How EUR May Be Affected If Germany Hits Recession?

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Over the past several weeks the EUR/USD has defied its most ardent critics as it rallied more than 500 points off its recent swing lows as fear of fracture have eased. Much to the consternation of the shorts which bet that the break of the European Monetary Union was imminent, the opposite occurred. Spreads in the periphery sovereign debt credits has eased markedly. The new set of auctions Spain and Italy saw yields drop by 100-200 basis points lower from the period prior, with Spanish 3 month T-Bills going off at below the 1.00% mark. The bid to cover ratios also improved indicating that investors are more confident in the credit quality of Club Med economies.

The improvement in the European bond markets was largely due to a concerted communication campaign by the regions fiscal and monetary authorities that reaffirmed the commitment to the euro and offered unequivocal support for the single currency. Both German Chancellor Merkel and ECB President Mario Draghi made strong statements in support of the euro and so far the jawboning campaign has been highly successful, rallying the single currency and stabilizing the credit markets.

However, this rally has been driven by nothing more than rhetoric as authorities in the region have yet to put forth concrete policy proposals that will ensure the stability of the single currency. As market participants return from their summer vacations, the focus will shift squarely from words to deeds, with traders eager to see specific measures that would ensure the viability of the euro for the long term. The fact of the matter is that despite the mild improvement in periphery yields, the spreads between the core and the periphery remain unsustainably high leaving both Spain and Italy with very difficult debt service burden for the foreseeable future. Analysts are almost in universal agreement that in order for the euro to survive the EZ will need to move to a mutualization of sovereign debt and consolidation of national budgets.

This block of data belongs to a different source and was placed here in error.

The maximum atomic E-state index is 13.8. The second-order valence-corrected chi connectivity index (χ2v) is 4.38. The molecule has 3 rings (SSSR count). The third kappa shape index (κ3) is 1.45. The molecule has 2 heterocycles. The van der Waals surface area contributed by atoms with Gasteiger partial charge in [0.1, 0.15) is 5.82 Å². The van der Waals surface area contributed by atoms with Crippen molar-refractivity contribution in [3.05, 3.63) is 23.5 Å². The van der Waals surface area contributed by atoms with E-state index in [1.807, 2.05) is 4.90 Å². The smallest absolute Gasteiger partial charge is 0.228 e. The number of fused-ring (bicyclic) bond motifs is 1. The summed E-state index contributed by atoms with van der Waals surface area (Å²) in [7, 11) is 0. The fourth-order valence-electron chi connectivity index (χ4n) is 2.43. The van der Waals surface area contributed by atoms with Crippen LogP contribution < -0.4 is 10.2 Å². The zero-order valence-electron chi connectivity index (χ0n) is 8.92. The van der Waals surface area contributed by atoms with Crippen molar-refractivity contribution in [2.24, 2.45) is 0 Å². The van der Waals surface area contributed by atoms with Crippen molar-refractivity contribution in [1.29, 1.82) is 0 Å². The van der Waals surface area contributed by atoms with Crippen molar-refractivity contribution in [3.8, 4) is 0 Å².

Yet Germany has been reluctant to move towards such a policy solution. As EZ biggest and strongest economy, Germany is the key to the success or failure of the single currency, yet support for the euro amongst its citizenry has been tepid at best. The irony of the matter, is that Germany has benefited disproportionately from a unified currency regime. As Europe leading exporter it has enjoyed price stability and price uniformity that have allowed its economy to thrive even as it neighbors down south have suffered.

However, as we move into the fall season, German economy is showing clear signs of stress, the latest data on unemployment, retail sales and flash PMI readings all point to a marked slowdown in economic activity. The economic news shows that Germany is not immune from the malaise that gripped the rest of the continent. The key question going forward is whether this economic slowdown will make German populace more or less amenable to further integration. Ms. Merkel has made concerted efforts to move Europe towards more structural cooperation, calling for a European convention to create the proper institution for further fiscal integration, but she faces stiff opposition at home. If German’s decide to turn inward believing that their economic fortunes will be better off without the euro than with it, her efforts to lay a fiscal foundation under the single currency will likely fail and the euro will come under renewed selling pressure.

Boris Schlossberg
Managing Director

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